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Slavery By Another Name
by SOPHIE HARRINGTON - Tuesday, December 8, 2015, 09:08 PM
 

After watching, “Slavery by Another Name,” there were several key points made in regards to the institution of slavery following the Civil War. The most important takeaway from the documentary was that white people were successful in institutionalizing African-American people even after slavery was abolished. The Southern Economy was destroyed after the war because of their dependence on black people, free labor, who made up half of the capital of the cotton economy. At the end of the Civil War the Thirteenth Amendment was passed, giving “freedom” to 4 million black people in the South. However, the idea of freedom was distorted in many ways; the envisionment that black people would suddenly have all their liberties restored was merely an illusion. In written word black people were given all the same rights as white people, like: the ability to get married, sue and be sued, and reconstruct families. Yet as Radical Reconstruction began to die down, Crime Laws intensified the black community, preventing them from achieving a state of complete freedom. The Pig Laws, laws passed to penalize black people from stealing pigs, were the first in a long list of illegitimate acts passed to increase penalties for black people. Succeeding the Pig Laws were the Vagrant Laws, laws in which black people had to prove at any given point they were employed, resulting in the creation of the Convict Leasing-System. This system allowed prisons to lease black inmates to companies or private land-owners. Even though slavery was abolished, governments still allowed for black people to be sued as free-labor - not only were the conditions unbearable but they worked from sunrise to sunset. Convicts were put back into the state of being enslaved, even if it wasn’t called slavery. White people treated black people no differently, some might even say worse, after slavery was abolished because of their skewed desire to have power over them, as well as their desperation for labor forces. Once the Civil War ended and the thirteenth Amendment ratified white people realized that they would not be controlling black people anymore. Though the Convict system authorized companies and private-owners to work the black people as hard as they wanted, proving that freedom was not a virtue which truly existed for most black people. If black people were to have had freedom they would not have been sentenced to work in private institutions when being imprisoned, nor would there have been laws imprisoning black people so they could work as free labor.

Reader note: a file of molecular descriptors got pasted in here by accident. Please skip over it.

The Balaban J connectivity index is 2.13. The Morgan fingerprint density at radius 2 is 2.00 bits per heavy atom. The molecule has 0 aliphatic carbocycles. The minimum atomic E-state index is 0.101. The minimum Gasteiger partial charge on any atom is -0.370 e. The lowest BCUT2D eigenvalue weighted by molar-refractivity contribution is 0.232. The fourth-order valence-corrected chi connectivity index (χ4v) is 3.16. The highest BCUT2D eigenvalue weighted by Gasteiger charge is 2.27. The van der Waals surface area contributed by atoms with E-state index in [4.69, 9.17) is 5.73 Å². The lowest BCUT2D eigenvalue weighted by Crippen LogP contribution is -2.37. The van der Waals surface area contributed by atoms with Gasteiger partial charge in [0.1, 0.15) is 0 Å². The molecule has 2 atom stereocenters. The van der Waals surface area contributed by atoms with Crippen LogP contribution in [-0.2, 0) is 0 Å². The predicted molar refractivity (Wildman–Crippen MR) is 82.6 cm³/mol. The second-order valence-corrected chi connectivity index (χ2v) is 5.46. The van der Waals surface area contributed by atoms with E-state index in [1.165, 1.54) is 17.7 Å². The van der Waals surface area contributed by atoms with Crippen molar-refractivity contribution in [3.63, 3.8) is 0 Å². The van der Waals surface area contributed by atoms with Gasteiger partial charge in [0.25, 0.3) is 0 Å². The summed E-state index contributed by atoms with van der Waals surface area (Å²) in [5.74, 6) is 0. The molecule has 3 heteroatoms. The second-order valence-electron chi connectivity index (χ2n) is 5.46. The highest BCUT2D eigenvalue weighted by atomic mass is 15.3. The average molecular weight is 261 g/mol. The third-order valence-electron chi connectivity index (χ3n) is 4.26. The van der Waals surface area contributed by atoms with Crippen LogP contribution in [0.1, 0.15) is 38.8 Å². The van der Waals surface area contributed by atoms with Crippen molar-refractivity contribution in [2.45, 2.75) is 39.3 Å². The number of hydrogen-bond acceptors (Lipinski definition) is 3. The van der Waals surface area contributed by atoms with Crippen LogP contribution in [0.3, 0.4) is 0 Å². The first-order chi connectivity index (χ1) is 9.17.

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Re: Slavery By Another Name
by PALEY FENNER - Tuesday, December 8, 2015, 09:41 PM
 

I agree. The laws that were made we're very extreme and definitely impacted the former slaves and some Republicans. It's really sad that having been freed from slavery, they faced almost the exact same issue under WORSE conditions. It is basically like giving someone thirsty for water where water is not available a drink and then taking the entire drink and pouring it on the ground before they can get a sip.

Only thing I question is the use of "white people". Yes some white peoplestuffs hat you listed but I wouldn't say "white people". Saying "white people" involves the whites living in the North and it conveys a "single story" in a way. It was mostly the whites that were raised and born in the South when slavery was common in the United States.

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Re: Slavery By Another Name
by BEFTU SULTAN - Tuesday, December 8, 2015, 10:03 PM
 

Do you think that who made the 13th, 14th, and 15th amendment predicted peonage? To me it seems like these amendment were rushed, and that there wasn't much time spent on stretching the mind to consider loopholes such as peonage.